Were the Crusades confined to the Near East?
Although the more famous campaigns occurred in the Near East, some Crusades took place in Europe as well. These Crusades were launched by ambitious soldiers. After the first of these religious wars, other commanders tried to get the pope to also endorse their military endeavors, according to Morton. "Within a few decades, crusading campaigns took place against the Byzantine Empire, in Iberia (Spain and Portugal) and also in the Baltic region."
Beginning in the 13th century, various popes launched Crusades against their opponents within Europe. These wars targeted a broad swath of individuals, including heretics within Western Christendom and the pope’s political opponents, Morton said. As the policies and agenda of the Christian movement evolved, so did those targeted by the Crusades.
"In this way, crusades took place in many different areas, not just the Eastern Mediterranean, against many different societies and communities," Morton said. "To a contemporary eye, the journey to Jerusalem always retained a special and unique importance."
Although they were primarily military campaigns, medieval Crusades were grounded in Christian religious ambitions. They were often spiritual undertakings that could be classified as "Popular" movements, Morton wrote. "Popular" Crusades occurred sporadically across much of the history of the crusading movement," he said.
"They were essentially moments when preachers or enigmatic leaders — often from humble backgrounds — spontaneously gathered crowds, inciting their followers either to join or to initiate a crusading campaign. This was often with little or no licence from the papacy."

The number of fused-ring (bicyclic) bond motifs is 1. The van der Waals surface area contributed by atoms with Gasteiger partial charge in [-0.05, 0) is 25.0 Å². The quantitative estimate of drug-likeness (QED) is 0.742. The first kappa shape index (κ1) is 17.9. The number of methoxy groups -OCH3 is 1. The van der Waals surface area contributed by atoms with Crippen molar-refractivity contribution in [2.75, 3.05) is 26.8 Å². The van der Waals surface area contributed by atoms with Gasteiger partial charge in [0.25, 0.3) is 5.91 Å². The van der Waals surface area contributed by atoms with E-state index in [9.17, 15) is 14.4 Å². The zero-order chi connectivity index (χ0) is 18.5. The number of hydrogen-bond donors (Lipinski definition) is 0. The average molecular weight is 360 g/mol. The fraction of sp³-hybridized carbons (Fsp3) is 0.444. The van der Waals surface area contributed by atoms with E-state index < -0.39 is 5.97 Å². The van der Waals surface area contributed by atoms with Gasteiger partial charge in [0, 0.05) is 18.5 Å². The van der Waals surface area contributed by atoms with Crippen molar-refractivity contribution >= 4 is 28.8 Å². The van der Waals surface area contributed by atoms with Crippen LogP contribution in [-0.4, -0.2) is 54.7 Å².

Two of the most famous Popular Crusades were the People's Crusade (1096) and the Children’s Crusade (1212). During the Children's Crusade, thousands of young people from northern France marched south toward the Mediterranean coast with the hope — never to be fulfilled — of reaching the Holy Land. The People's Crusade was the name given to the first part of the First Crusade, when a large army raised by Peter the Hermit tried to retake Jerusalem and the rest of the Holy Land from Islamic control.
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The Popular Crusades were unsuccessful. "They scarcely ever reached their intended targets. The Children's Crusade never left Western Christendom, and Peter the Hermit's forces suffered an overwhelming defeat as soon as they entered Turkish-ruled Anatolia. Despite the reverses and military failures, these campaigns indicate just how popular crusading became across the social spectrum of Western Christendom."
During the 13th century, Crusades to the Near East mostly attempted to retake or retain control of the city of Jerusalem. The most successful of these later crusaders was Holy Roman Emperor Frederick II. "Frederick briefly managed to regain Jerusalem in 1229, although it only remained in Frankish (Western European) hands until 1244," Morton said. "In Frederick's case, he sailed directly to the kingdom of Jerusalem and secured the Holy City's return during diplomatic negotiations with the Egyptian sultan."
This period also saw Egypt become a crusader battleground. "Two other really big Crusades, the Fifth and the Seventh, attempted to conquer Egypt prior to advancing against Jerusalem. Their plan was to secure the agricultural wealth of the Nile Delta and the revenues of Egypt's mercantile cities," Morton said. "They would then use these resources as a base from which to achieve the permanent re-conquest of Jerusalem. Both attempts failed.”